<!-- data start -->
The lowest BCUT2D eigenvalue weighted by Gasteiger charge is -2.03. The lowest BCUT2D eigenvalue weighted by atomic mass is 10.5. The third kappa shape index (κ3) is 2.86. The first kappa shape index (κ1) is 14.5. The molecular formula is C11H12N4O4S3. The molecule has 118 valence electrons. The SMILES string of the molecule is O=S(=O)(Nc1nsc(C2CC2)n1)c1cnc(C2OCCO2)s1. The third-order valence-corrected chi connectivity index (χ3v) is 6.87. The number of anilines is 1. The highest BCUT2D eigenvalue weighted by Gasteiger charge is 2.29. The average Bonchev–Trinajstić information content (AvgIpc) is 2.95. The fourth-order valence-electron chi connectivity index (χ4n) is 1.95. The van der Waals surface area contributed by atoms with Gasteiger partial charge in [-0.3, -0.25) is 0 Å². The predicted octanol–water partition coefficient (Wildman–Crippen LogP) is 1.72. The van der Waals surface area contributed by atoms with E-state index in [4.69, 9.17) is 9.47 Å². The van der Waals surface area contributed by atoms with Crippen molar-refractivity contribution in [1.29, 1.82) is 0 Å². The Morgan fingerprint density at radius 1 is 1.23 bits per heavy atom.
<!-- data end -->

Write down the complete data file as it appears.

The lowest BCUT2D eigenvalue weighted by Gasteiger charge is -2.03. The lowest BCUT2D eigenvalue weighted by atomic mass is 10.5. The third kappa shape index (κ3) is 2.86. The first kappa shape index (κ1) is 14.5. The molecular formula is C11H12N4O4S3. The molecule has 118 valence electrons. The SMILES string of the molecule is O=S(=O)(Nc1nsc(C2CC2)n1)c1cnc(C2OCCO2)s1. The third-order valence-corrected chi connectivity index (χ3v) is 6.87. The number of anilines is 1. The highest BCUT2D eigenvalue weighted by Gasteiger charge is 2.29. The average Bonchev–Trinajstić information content (AvgIpc) is 2.95. The fourth-order valence-electron chi connectivity index (χ4n) is 1.95. The van der Waals surface area contributed by atoms with Gasteiger partial charge in [-0.3, -0.25) is 0 Å². The predicted octanol–water partition coefficient (Wildman–Crippen LogP) is 1.72. The van der Waals surface area contributed by atoms with E-state index in [4.69, 9.17) is 9.47 Å². The van der Waals surface area contributed by atoms with Crippen molar-refractivity contribution in [1.29, 1.82) is 0 Å². The Morgan fingerprint density at radius 1 is 1.23 bits per heavy atom.